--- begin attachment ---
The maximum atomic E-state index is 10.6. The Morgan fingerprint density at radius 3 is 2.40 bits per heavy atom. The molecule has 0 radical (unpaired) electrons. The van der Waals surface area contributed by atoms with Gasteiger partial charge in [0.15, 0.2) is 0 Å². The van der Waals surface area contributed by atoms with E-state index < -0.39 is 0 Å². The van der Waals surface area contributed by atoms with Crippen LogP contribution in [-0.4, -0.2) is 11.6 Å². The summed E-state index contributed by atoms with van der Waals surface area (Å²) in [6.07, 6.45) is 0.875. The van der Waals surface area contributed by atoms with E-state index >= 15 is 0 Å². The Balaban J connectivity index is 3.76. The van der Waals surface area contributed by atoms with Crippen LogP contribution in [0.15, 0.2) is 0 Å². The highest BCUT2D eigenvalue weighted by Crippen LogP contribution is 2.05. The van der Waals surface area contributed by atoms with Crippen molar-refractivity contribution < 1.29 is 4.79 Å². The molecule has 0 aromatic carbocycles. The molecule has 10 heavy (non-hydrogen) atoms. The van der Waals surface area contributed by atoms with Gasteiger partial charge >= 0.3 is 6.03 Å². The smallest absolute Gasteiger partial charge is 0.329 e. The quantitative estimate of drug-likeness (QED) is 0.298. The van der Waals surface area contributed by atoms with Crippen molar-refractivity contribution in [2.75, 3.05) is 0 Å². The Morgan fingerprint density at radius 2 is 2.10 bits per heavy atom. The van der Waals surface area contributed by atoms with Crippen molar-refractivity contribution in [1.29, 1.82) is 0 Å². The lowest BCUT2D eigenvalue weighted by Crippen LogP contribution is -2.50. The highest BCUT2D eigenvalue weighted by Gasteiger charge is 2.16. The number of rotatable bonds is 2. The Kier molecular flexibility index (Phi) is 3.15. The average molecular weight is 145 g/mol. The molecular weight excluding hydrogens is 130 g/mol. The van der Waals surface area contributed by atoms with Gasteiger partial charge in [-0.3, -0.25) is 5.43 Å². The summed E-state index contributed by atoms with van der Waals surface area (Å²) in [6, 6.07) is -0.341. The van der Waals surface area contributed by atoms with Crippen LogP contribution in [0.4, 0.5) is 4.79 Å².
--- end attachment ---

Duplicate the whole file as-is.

The maximum atomic E-state index is 10.6. The Morgan fingerprint density at radius 3 is 2.40 bits per heavy atom. The molecule has 0 radical (unpaired) electrons. The van der Waals surface area contributed by atoms with Gasteiger partial charge in [0.15, 0.2) is 0 Å². The van der Waals surface area contributed by atoms with E-state index < -0.39 is 0 Å². The van der Waals surface area contributed by atoms with Crippen LogP contribution in [-0.4, -0.2) is 11.6 Å². The summed E-state index contributed by atoms with van der Waals surface area (Å²) in [6.07, 6.45) is 0.875. The van der Waals surface area contributed by atoms with E-state index >= 15 is 0 Å². The Balaban J connectivity index is 3.76. The van der Waals surface area contributed by atoms with Crippen LogP contribution in [0.15, 0.2) is 0 Å². The highest BCUT2D eigenvalue weighted by Crippen LogP contribution is 2.05. The van der Waals surface area contributed by atoms with Crippen molar-refractivity contribution < 1.29 is 4.79 Å². The molecule has 0 aromatic carbocycles. The molecule has 10 heavy (non-hydrogen) atoms. The van der Waals surface area contributed by atoms with Gasteiger partial charge >= 0.3 is 6.03 Å². The smallest absolute Gasteiger partial charge is 0.329 e. The quantitative estimate of drug-likeness (QED) is 0.298. The van der Waals surface area contributed by atoms with Crippen molar-refractivity contribution in [2.75, 3.05) is 0 Å². The Morgan fingerprint density at radius 2 is 2.10 bits per heavy atom. The van der Waals surface area contributed by atoms with Crippen molar-refractivity contribution in [1.29, 1.82) is 0 Å². The lowest BCUT2D eigenvalue weighted by Crippen LogP contribution is -2.50. The highest BCUT2D eigenvalue weighted by Gasteiger charge is 2.16. The number of rotatable bonds is 2. The Kier molecular flexibility index (Phi) is 3.15. The average molecular weight is 145 g/mol. The molecular weight excluding hydrogens is 130 g/mol. The van der Waals surface area contributed by atoms with Gasteiger partial charge in [-0.3, -0.25) is 5.43 Å². The summed E-state index contributed by atoms with van der Waals surface area (Å²) in [6, 6.07) is -0.341. The van der Waals surface area contributed by atoms with Crippen LogP contribution in [0.4, 0.5) is 4.79 Å².